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MARUDI: A short video titled ‘Marung Usu’ or The Power Of Hands’ by students and teachers from SK Long Sepiling, Baram was declared the winner of the Best Story Telling Award at Kid Witness News (KWN) at the 2017 Global Summit in Tokyo, Japan in early August, reports Bernama.
The four-minute and 54 seconds video in the Kayan and Iban languages about why man must appreciate their hands as invaluable gifts from God, beat out 18 entries from other countries.
“Four pupils, namely, Anilov Fabien Tingang,13, Juwita Ulean, 12, Fiona Fredick, 12, and Michael Nyamun, 11, came up with the idea for the video aided by teachers at the school. Teachers, school staff and villagers pitched in to help in the shooting, which was completed in a month,” said Penang-born teacher Muhammad Saffuan Jaffar, 28.
“Many challenges were faced such as lack of skill in using gadgets, slow Internet and the lengthy shooting period which were really tiring for the pupils involved.”
He also highlighted the sacrifices of the teachers at SK Long Sepiling who slogged to create ideas for the video and travelled for six hours by water and land to Miri to complete its production.
Organised by Panasonic Corporation, KWN is an educational programme which is designed to help in video productions by primary and secondary school pupils worldwide under the concept ‘The World Through Their Eyes’.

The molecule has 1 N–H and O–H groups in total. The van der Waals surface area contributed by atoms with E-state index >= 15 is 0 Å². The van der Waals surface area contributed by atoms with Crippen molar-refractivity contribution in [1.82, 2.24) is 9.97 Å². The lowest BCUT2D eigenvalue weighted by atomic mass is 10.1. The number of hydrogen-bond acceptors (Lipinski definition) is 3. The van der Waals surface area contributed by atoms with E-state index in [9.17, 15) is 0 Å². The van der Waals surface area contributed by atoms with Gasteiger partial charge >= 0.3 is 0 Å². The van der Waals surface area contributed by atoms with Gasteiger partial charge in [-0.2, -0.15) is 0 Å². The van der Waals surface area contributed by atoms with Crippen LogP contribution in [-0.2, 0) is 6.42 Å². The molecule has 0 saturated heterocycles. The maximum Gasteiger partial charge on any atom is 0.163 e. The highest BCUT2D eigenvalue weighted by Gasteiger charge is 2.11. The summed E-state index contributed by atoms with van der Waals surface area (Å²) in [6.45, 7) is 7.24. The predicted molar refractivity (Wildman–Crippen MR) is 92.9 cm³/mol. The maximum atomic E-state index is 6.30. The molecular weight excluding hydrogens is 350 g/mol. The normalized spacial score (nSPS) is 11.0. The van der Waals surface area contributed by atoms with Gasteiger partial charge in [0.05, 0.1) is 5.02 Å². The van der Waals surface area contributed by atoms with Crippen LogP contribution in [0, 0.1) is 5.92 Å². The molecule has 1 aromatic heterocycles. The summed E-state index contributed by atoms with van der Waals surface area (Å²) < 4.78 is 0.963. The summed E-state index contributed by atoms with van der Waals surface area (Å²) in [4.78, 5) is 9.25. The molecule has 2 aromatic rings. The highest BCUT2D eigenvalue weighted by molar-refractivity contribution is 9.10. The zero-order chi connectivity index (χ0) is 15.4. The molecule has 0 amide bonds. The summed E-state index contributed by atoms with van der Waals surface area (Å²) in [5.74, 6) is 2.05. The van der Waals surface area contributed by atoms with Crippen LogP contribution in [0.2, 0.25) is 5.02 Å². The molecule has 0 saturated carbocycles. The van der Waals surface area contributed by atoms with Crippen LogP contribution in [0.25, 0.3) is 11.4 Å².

SK Long Sepiling, which had nine pupils and 11 teachers, including the headmaster, is located in the sub-district of Baram which is only accessible via a three-hour express boat trip from the closest town of Marudi, which is another three hours away from Miri.
Reflecting on his feelings when informed he would be posted to a school in the interior of Sarawak, Muhammad Saffuan admitted that he felt a bit apprehensive because it would be the first time for him to ‘fly far’ after receiving his primary, secondary, matriculation and teacher training institute studies in Penang.
“I felt happy as I did not have long to wait for a posting after graduating from the Penang campus of the Teacher Training Institute. But I felt a bit apprehensive as I didn’t know where I would be posted to in Sarawak,” he said.
Regarding teaching at an interior school as an endeavour to teach the children of the nation, Muhammad Saffuan, who is also an only child, often received strength from his mother from across the South China Sea.
“My source of strength is my mother; despite being stationed far in the interior of Sarawak, she always boosts my spirit and inspires me,” he told Bernama.